Killing the Ace:
When to "Kill the Ace"? “Killing the Ace” refers to calling the Ace on the very first call, which then nullifies it as a “Wild Card” for the remainder of the round. Now the game is played with natural numbers only. The only player who can kill the Ace (by calling 1 or more Ace/Aces on the opening call), is the person who starts the round (either by losing the previous round or winning the opening Ping). It is a right reserved only for the very first player. No one else has that option.
Killing the Ace can be a very strategic maneuver, or it can backfire in your face, which is why Liar’s Dyce is such an intense and interesting game (a quick paced chess match).
I was recently playing with a couple of Dyce Sharks who were taking me to the cleaners. Now in what was going to be my final game, I quickly lost my first two dyce. Not my day. Frustrated with only 3 dyce against their full kups, I’m debating buying back in (a topic for another day). I had a lousy straight, nothing to work with, so out of pure desperation I took a risky move killing the Ace, and their reaction was quite noteworthy.
The cocky confidence immediately dissipated with a surprised look of disbelief from both. The reaction makes it appear, they both had Aces in their kups and I just rendered them useless. Their original strategy they were so eager to play, now proved meaningless and I suddenly felt in control.
They were both assuming I killed the Ace because I most likely rolled 3 of a kind and that’s precisely what I was hoping they would think.
Shark #1 carefully reassessed his situation and in an effort, not to disclose his real hand (he rolled 2 fours and 2 Aces for 4-of-a-kind… but now unable to play them). Eventually, he made a quiet but bold call of 3 Aces (now playing as a natural number), which is a very crafty move considering the situation. He had 2 Aces, Shark #2 surely had the 3rd? A very reasonable assertion.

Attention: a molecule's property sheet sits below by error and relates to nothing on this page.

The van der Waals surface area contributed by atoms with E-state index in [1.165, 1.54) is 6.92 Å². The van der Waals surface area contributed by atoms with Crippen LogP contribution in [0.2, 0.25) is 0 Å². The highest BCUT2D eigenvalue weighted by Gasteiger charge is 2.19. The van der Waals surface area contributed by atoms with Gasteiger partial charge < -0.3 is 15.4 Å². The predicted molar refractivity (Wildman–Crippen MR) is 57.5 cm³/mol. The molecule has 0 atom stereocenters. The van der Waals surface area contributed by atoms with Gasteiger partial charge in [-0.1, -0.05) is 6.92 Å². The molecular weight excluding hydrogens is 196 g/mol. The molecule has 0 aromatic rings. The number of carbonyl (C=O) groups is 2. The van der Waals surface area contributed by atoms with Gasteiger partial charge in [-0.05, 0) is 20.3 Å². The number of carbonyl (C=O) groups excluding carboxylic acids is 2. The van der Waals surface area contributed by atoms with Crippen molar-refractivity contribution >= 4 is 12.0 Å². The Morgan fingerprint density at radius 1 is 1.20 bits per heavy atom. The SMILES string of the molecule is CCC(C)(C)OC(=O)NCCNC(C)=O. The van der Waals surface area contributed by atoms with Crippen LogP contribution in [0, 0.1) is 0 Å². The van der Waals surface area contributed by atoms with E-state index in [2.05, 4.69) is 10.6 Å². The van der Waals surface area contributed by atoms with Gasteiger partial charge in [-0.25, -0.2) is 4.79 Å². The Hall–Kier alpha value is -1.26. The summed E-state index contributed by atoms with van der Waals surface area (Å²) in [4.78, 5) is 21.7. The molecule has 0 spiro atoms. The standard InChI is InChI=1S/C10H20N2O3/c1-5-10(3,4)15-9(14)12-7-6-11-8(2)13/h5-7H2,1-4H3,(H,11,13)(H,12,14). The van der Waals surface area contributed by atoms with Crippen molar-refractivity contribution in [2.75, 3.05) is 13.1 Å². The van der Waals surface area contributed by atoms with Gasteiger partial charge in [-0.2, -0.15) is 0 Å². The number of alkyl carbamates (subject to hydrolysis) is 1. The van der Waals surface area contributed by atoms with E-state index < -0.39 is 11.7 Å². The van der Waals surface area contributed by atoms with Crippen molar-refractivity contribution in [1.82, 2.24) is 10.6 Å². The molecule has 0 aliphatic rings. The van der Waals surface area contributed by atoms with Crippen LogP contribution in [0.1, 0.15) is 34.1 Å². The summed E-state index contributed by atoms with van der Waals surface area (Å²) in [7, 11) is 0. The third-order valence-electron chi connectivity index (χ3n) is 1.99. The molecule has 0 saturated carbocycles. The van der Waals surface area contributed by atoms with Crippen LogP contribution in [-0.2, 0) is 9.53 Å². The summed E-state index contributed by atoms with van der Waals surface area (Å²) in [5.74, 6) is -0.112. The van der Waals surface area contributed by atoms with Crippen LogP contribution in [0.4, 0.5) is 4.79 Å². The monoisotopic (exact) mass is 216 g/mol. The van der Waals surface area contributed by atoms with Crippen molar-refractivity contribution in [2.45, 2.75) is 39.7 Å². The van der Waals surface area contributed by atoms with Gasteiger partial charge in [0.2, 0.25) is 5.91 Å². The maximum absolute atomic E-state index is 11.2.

Shark #2, now forced to make a 3 call, without hesitation, jerks his kup because he didn’t have an Ace and he was confident I didn’t have one either. His assumption was correct and Shark #1 lost a die.
Killing the Ace, completely changed the dynamics of the game and the momentum turned in my favor. I started winning. If you’re on a losing streak, sometimes you simply must do something different to avoid being predictable. I was rolling good dyce but couldn’t find a way to win and they were cashing in. Get out of your rut and confuse your opponents. Who in their right mind would kill the Ace without at least a natural pair in their kup? This was the mindset both Sharks shared and I got away with it.